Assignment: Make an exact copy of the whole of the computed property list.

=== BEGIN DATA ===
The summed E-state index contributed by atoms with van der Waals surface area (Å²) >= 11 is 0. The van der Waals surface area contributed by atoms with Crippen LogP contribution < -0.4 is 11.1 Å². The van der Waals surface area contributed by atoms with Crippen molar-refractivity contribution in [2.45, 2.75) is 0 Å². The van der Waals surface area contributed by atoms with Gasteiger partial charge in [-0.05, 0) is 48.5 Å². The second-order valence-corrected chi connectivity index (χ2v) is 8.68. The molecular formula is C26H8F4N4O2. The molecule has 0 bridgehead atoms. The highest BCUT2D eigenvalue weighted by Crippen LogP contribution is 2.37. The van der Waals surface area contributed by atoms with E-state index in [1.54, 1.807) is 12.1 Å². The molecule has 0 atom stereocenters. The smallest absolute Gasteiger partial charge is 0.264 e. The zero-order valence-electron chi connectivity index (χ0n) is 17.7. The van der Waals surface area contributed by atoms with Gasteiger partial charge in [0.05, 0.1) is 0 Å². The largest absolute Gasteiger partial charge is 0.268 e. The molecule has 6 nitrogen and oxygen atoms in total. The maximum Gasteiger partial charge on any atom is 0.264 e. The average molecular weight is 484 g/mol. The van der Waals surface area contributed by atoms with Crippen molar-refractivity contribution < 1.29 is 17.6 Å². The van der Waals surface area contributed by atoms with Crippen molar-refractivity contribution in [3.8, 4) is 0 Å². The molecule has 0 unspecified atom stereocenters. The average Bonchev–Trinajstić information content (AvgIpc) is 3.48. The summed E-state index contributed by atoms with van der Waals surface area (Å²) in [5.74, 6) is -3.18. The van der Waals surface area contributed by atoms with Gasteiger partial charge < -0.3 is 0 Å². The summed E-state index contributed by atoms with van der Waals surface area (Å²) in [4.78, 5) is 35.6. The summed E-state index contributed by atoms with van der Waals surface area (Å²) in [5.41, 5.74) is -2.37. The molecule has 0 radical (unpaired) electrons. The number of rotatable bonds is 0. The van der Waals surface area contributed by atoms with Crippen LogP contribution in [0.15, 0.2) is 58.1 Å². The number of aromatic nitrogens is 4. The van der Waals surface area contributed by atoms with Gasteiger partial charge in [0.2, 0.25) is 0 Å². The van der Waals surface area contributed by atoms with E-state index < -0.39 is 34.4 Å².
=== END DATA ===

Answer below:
The summed E-state index contributed by atoms with van der Waals surface area (Å²) >= 11 is 0. The van der Waals surface area contributed by atoms with Crippen LogP contribution < -0.4 is 11.1 Å². The van der Waals surface area contributed by atoms with Crippen molar-refractivity contribution in [2.45, 2.75) is 0 Å². The van der Waals surface area contributed by atoms with Gasteiger partial charge in [-0.05, 0) is 48.5 Å². The second-order valence-corrected chi connectivity index (χ2v) is 8.68. The molecular formula is C26H8F4N4O2. The molecule has 0 bridgehead atoms. The highest BCUT2D eigenvalue weighted by Crippen LogP contribution is 2.37. The van der Waals surface area contributed by atoms with E-state index in [1.54, 1.807) is 12.1 Å². The molecule has 0 atom stereocenters. The smallest absolute Gasteiger partial charge is 0.264 e. The zero-order valence-electron chi connectivity index (χ0n) is 17.7. The van der Waals surface area contributed by atoms with Gasteiger partial charge in [0.05, 0.1) is 0 Å². The largest absolute Gasteiger partial charge is 0.268 e. The molecule has 6 nitrogen and oxygen atoms in total. The maximum Gasteiger partial charge on any atom is 0.264 e. The average molecular weight is 484 g/mol. The van der Waals surface area contributed by atoms with Crippen molar-refractivity contribution < 1.29 is 17.6 Å². The van der Waals surface area contributed by atoms with Crippen molar-refractivity contribution in [3.8, 4) is 0 Å². The molecule has 0 unspecified atom stereocenters. The average Bonchev–Trinajstić information content (AvgIpc) is 3.48. The summed E-state index contributed by atoms with van der Waals surface area (Å²) in [5.74, 6) is -3.18. The van der Waals surface area contributed by atoms with Gasteiger partial charge < -0.3 is 0 Å². The summed E-state index contributed by atoms with van der Waals surface area (Å²) in [4.78, 5) is 35.6. The summed E-state index contributed by atoms with van der Waals surface area (Å²) in [5.41, 5.74) is -2.37. The molecule has 0 radical (unpaired) electrons. The number of rotatable bonds is 0. The van der Waals surface area contributed by atoms with Crippen LogP contribution in [0.15, 0.2) is 58.1 Å². The number of aromatic nitrogens is 4. The van der Waals surface area contributed by atoms with Gasteiger partial charge in [0.2, 0.25) is 0 Å². The van der Waals surface area contributed by atoms with E-state index < -0.39 is 34.4 Å².